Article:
Protest - Revolt

Tanya Fletcher
Protesters stand outside a Vancouver, B.C. bank on Dec. 1, 2016. (CBC)

Rally targeted banks protesters say will benefit from the pipeline

Protesters once again marched through downtown Vancouver on Thursday night, carrying signs and chanting anti-pipeline sentiments.

While it's a scene familiar to the west coast, the rally didn't have a local target — instead, it was meant as a symbol of solidarity for the Standing Rock demonstrators in North Dakota.

Jack Healy and Nicholas Fandos

[See video with original article]

CANNON BALL, N.D. — The Standing Rock Sioux Tribe won a major victory on Sunday in its battle to block an oil pipeline being built near its reservation when the Department of the Army announced that it would not allow the pipeline to be drilled under a dammed section of the Missouri River.

Andy Pearson
 Dallas Goldtooth
9 hrs ·

Tremendous breakdown of what this all means, by fellow protector Andy Pearson:


Published on Dec 4, 2016

Tell President Obama to stop the Dakota Access Pipeline and protect water for 17 million people and our planet for future generations: SIGN THE PETITION at http://PEOPLESCLIMATEMUSIC.COM

National Observer
Morton County Sheriff Kyle Kirchmeier at anti-Dakota Access pipeline protests in October 2016 in North Dakota. File photo by the Associated Press.

Opponents of the oil and gas industry's expansion scored a major victory Sunday as the U.S. Army Corps of Engineers halted construction of the Dakota Access pipeline near the Standing Rock Sioux Tribe's territory.

CBC Staff
Protesters shouted 'water is life' upon learning Dakota Access Pipeline construction had been halted nearing the Standing Rock reservation. (Stephanie Keith/Reuters)

Feds block Dakota Access Pipeline's route, company slams decision as politically motivated

Standing Rock protesters celebrated Sunday as news broke that construction of the controversial Dakota Access Pipeline near their territory has been halted.

Moira Kelley, a spokeswoman for U.S. Army Corps of Engineers, a federal agency, said in a news release Sunday that the administration will not allow the four-state, $3.8-billion pipeline to be built under Lake Oahe, a Missouri River reservoir near the Standing Rock Sioux Reservation.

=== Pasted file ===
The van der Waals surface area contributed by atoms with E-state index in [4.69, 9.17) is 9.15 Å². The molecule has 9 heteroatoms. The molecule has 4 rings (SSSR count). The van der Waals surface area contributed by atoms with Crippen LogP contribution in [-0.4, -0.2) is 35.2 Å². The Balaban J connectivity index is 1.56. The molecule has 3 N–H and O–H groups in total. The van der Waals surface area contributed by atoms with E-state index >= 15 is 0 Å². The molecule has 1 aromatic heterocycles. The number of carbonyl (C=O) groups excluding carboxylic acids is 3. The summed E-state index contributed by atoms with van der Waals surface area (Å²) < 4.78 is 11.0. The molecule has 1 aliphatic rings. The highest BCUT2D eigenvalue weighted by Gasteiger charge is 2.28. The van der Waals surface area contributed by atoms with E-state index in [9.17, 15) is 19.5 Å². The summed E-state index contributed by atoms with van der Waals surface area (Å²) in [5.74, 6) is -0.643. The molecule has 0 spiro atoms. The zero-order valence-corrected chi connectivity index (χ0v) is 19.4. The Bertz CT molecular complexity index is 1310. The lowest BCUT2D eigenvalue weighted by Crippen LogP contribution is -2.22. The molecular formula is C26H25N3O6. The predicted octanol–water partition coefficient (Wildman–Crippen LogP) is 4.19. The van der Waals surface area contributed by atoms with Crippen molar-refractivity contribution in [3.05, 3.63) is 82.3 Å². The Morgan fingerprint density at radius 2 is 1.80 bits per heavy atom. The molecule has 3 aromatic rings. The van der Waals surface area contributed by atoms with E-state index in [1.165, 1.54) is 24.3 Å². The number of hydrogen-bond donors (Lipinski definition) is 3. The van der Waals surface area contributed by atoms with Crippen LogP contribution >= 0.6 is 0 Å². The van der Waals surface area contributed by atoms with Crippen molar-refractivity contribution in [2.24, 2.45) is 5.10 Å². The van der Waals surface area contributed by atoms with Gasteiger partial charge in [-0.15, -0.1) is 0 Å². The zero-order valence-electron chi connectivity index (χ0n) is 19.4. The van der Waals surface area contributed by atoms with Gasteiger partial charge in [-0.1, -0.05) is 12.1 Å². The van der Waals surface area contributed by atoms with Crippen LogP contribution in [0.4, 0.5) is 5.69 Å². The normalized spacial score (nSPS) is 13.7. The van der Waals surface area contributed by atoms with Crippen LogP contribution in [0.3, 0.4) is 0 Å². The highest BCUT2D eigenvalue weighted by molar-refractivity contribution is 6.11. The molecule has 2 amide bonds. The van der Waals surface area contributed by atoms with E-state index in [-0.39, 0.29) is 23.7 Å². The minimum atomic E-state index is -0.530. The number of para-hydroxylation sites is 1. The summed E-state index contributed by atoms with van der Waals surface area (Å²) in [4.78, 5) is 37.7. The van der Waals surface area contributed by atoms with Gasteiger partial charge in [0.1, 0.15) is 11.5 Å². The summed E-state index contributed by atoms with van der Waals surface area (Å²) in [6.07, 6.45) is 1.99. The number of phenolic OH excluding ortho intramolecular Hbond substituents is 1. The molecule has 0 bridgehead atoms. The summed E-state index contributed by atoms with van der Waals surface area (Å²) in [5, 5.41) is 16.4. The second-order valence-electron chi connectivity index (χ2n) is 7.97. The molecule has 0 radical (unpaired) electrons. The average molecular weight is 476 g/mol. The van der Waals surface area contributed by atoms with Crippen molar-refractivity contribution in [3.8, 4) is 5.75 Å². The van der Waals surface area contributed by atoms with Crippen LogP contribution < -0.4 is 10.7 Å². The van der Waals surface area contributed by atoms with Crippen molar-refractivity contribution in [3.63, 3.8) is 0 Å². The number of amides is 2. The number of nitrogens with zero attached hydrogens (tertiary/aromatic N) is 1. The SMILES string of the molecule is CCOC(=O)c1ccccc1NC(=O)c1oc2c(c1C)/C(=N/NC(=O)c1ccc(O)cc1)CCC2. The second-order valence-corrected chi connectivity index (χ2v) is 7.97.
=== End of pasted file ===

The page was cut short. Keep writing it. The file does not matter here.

Ryan Cooper
REUTERS/Stephanie Keith

Nothing better demonstrates President Obama's fundamental failure on climate change than his mealy-mouthed approach to the Dakota Access pipeline. Donald Trump has been elected president promising to throw all Obama's climate half measures — inadequate but still far better than nothing — in the trash, and so far Obama has done nothing but dither and procrastinate.

He could stop this pipeline today, and in so doing hand a big victory to the climate activists who are trying to confront the biggest threat to human society that exists. What's the holdup?

The Real News
Published on Nov 21, 2016

Hundreds needed medical attention after being tear gassed and sprayed with water cannons during a Sunday protest in North Dakota



Sophie Lewis
Native Americans head to a rally at the state Capitol in Denver on Thursday, September 8, to protest in solidarity with members of the Standing Rock Sioux Tribe in North Dakota over the construction of the Dakota Access Pipeline. The tribe argues that the pipeline, which would cross four states to move oil from North Dakota to Illinois, threatens water supplies and has already disrupted sacred sites. Hide Caption 9 of 17 People hang a sign near a sacred burial ground on September 4

On December 4, hundreds of veterans plan to "deploy" to Standing Rock Indian Reservation in North Dakota to join in protest against the planned Dakota Access Pipeline.


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